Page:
So is it modern … or does a single decorative splash change it entirely? Or as Robert Venturi might put it: a duck, decorated shed or something in between? The boxy shape, minimalist structure and simple white-and-red color scheme all suggest modernism, but the striking built-in window treatments along the front and side (mostly-glass) walls indicate otherwise.
Titled the Tattoo House by Maynard Architects, this open-plan abode lets in lots of daylight but has custom-cut, high-quality window stickers to temper the sun’s rays with tree-like cut-outs. During the day, these prevent light from getting in – at night, it selectively stops light from projecting out for an opposite visual effect.
In both cases, though, privacy is protected on the more-obscured upper level (which has sight-lines leading to neighboring properties) while leaving views open along the bottom. There downside of year-round protection, though, compared to having actual tree cover: no change from summer to winter, with spring growth naturally providing shade and fall reversing the process.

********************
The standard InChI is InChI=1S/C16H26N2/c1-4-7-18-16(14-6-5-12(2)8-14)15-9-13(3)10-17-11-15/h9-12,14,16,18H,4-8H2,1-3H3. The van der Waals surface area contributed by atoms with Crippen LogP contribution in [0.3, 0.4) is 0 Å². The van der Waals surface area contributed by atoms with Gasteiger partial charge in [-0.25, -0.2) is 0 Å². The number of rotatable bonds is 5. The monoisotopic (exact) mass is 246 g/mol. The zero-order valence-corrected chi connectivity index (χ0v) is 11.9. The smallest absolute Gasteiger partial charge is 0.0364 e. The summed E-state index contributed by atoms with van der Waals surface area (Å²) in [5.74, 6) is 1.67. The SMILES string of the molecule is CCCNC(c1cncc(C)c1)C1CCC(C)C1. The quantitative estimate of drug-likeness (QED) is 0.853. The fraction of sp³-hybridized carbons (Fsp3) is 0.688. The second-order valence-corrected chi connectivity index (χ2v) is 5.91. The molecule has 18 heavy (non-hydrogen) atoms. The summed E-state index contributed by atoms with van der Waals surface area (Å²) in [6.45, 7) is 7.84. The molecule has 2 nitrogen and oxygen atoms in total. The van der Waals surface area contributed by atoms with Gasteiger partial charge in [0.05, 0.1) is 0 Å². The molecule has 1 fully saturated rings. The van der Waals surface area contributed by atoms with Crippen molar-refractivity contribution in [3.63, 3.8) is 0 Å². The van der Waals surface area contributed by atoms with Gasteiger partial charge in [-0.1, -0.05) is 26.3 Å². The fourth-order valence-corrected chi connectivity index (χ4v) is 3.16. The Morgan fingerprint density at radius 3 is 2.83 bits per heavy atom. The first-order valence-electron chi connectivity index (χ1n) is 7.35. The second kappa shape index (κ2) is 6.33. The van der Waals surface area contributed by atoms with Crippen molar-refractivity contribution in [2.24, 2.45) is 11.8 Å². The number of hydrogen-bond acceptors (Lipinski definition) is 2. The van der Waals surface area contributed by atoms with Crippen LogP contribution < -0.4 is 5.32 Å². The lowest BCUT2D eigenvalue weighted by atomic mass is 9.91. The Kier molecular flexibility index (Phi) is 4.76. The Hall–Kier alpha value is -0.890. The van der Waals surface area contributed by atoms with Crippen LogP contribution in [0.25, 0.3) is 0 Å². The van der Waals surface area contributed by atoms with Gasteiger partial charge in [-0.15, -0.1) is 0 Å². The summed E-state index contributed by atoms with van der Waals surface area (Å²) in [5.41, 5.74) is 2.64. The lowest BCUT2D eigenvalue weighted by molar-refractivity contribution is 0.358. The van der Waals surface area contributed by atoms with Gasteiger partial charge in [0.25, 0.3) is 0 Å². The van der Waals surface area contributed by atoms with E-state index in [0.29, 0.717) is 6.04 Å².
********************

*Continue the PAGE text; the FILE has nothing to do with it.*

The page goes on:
All of this again recalls Venturi: on top of some strictly (and strange) ornamental moves (like putting an gold antenna on top of a retirement home to symbolize their TV-watching habits), he made space-twisting choices (like the uncomfortably-twisted little staircase in his own mother’s home). Of course, with the recessed cylindrical columns and glass-box shape one could also read some Mies, Corbu or Johnson into this structure too.